Half of a Yellowed Sun – Chimamanda Ngozi Adichie
So her books are not my thing usually because books with heartbreak just kill me. I like fluffy reads and I’m not gonna lie. However, she is so wonderfully articulate and just such an amazing person that I’m sure her books, even though heartwrenching, will leave me changed in some way. So I shall attempt the book one of these days.
With astonishing empathy and the effortless grace of a natural storyteller, Chimamanda Ngozi Adichie weaves together the lives of three characters swept up in the turbulence of the decade. Thirteen-year-old Ugwu is employed as a houseboy for a university professor full of revolutionary zeal. Olanna is the professor’s beautiful mistress, who has abandoned her life of privilege in Lagos for a dusty university town and the charisma of her new lover. And Richard is a shy young Englishman in thrall to Olanna’s twin sister, an enigmatic figure who refuses to belong to anyone. As Nigerian troops advance and the three must run for their lives, their ideals are severely tested, as are their loyalties to one another.
Piratica: Being a Daring Tale of a Singular Girl’s Adventure Upon the High Seas – Tanith Lee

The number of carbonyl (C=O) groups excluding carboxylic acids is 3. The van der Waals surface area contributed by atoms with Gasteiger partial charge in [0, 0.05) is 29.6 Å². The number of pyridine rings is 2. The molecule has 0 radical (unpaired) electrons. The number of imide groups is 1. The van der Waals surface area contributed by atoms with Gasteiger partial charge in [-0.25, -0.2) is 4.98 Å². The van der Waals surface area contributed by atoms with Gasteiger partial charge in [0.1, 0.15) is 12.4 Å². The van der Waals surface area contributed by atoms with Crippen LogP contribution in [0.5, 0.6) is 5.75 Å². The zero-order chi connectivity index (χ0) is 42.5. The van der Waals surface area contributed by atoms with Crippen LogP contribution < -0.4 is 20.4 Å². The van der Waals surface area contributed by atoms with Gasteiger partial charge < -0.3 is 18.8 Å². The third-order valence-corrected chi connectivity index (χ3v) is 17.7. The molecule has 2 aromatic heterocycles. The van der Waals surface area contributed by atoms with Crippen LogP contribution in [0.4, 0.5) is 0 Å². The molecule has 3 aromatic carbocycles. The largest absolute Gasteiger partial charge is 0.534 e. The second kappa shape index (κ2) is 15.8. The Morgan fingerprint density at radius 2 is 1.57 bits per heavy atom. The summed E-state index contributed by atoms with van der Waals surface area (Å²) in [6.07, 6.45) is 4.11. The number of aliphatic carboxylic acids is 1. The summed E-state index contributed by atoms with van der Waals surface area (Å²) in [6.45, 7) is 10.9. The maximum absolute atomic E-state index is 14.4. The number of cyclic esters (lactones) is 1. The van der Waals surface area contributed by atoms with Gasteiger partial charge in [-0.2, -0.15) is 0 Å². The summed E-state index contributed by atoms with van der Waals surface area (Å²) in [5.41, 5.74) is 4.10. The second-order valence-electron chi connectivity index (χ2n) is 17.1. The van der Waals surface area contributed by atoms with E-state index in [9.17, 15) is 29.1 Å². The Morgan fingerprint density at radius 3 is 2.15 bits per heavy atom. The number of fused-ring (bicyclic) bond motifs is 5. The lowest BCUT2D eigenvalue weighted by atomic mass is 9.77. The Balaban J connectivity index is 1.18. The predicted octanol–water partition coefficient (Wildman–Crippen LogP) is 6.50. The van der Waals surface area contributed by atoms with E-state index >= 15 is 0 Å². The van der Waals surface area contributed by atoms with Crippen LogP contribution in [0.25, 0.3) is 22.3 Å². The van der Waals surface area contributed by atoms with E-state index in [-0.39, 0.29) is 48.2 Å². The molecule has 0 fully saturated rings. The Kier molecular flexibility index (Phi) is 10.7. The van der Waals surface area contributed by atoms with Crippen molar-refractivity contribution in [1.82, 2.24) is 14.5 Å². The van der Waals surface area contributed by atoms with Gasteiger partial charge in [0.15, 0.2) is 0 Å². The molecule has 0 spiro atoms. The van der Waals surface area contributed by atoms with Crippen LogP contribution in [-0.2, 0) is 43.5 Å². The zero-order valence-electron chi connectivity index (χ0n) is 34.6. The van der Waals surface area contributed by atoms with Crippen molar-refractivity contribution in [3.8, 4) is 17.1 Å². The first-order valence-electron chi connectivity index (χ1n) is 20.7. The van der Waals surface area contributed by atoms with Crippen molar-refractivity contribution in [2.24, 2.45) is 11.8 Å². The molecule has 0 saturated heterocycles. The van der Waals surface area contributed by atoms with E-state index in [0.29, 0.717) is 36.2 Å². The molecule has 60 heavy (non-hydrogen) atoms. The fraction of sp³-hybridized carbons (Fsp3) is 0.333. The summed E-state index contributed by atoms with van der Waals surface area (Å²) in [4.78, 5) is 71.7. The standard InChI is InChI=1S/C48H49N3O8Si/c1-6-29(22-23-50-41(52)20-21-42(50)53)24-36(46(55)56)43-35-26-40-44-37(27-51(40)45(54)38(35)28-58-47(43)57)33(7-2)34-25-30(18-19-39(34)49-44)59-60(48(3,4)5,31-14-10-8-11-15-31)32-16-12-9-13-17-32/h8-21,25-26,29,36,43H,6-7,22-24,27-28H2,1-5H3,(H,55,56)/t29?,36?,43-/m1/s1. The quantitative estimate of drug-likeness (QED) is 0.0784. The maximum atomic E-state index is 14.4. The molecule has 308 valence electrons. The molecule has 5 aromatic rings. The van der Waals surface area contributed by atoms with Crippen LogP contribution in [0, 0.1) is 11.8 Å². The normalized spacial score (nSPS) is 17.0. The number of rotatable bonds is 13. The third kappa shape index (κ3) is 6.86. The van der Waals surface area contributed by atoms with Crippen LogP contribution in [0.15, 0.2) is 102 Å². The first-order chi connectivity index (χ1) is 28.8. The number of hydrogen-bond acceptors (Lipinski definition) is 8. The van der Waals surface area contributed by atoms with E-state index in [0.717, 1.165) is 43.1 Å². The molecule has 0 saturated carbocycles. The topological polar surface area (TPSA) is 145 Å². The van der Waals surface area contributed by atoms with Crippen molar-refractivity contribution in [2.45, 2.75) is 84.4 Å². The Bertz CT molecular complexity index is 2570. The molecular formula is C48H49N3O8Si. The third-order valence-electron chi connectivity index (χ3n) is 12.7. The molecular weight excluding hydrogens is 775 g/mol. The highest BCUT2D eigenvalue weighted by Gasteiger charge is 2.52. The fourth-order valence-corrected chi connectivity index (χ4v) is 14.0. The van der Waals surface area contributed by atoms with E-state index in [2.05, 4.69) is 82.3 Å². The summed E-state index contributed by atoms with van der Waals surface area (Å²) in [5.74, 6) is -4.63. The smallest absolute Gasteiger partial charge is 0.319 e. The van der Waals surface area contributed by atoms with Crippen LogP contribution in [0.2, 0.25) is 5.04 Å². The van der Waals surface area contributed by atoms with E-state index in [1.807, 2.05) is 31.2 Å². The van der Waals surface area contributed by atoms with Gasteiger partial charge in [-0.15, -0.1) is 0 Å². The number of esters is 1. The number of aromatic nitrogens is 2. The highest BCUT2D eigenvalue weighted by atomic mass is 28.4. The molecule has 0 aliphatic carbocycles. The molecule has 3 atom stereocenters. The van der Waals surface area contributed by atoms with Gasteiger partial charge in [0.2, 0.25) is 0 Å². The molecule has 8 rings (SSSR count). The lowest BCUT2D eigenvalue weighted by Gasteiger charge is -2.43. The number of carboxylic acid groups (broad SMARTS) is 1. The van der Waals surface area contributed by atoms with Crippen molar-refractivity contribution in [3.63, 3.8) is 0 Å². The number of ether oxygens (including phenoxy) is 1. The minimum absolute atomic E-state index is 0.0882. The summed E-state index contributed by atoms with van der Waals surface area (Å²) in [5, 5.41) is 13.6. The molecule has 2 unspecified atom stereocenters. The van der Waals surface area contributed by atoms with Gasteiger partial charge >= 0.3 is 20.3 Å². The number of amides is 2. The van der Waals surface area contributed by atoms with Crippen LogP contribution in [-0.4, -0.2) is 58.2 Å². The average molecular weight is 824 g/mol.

I was almost sure I had read this but I cannot remember it so I will just have to reread it. No harm done. I like Tanith Lee’s works – at least I have liked the ones I have read so far.
Artemesia is the daughter of a pirate queen, and she’s sick of practicing deportment at the Angels Academy for Young Maidens. Escaping from the school, she hunts up her mother’s crew and breezily commands them out to sea in a leaky boat. Unfortunately, Art’s memories of her early life may not be accurate-her seasick crew are actors, and Art’s infamous mother was the darling of the stage in a pirate drama. But fiery, pistol-proof Art soon shapes her men into the cleverest pirate crew afloat. And when they meet the dread ship Enemy and her beautiful, treacherous captain, Goldie Girl, Art is certain that her memories are real. The Seven Seas aren’t large enough for two pirate queens: Art will have the battle of her life to win her mother’s title–and the race for the most fabulous treasure in pirate lore.
The Library of Forgotten Books – Rjurik Davidson
I love the title and I love reading books about books though the synopsis tells me this is more a collection of short works by this author whom I am not at all familiar with.
In this collection, PS Publishing presents the short works of Rjurik Davidson, whose protagonists wander dark cities of dreams, ravished by love and tormented by destiny…
Dissonance – Erica O’Rourke
I still have to read Erica’s first series (which started with a book called Torn, I believe) but I really like the synopsis of this one.
Delancy Sullivan has always known there’s more to reality than what people see. Every time someone makes a choice, a new, parallel world branches off from the existing one. Eating breakfast or skipping it, turning left instead of right, sneaking out instead of staying in bed ~ all of these choices create an alternate universe in which an echo self takes the road not travelled and makes the opposite decision. As a Walker, someone who can navigate between these worlds, Del’s job is to keep all of the dimensions in harmony.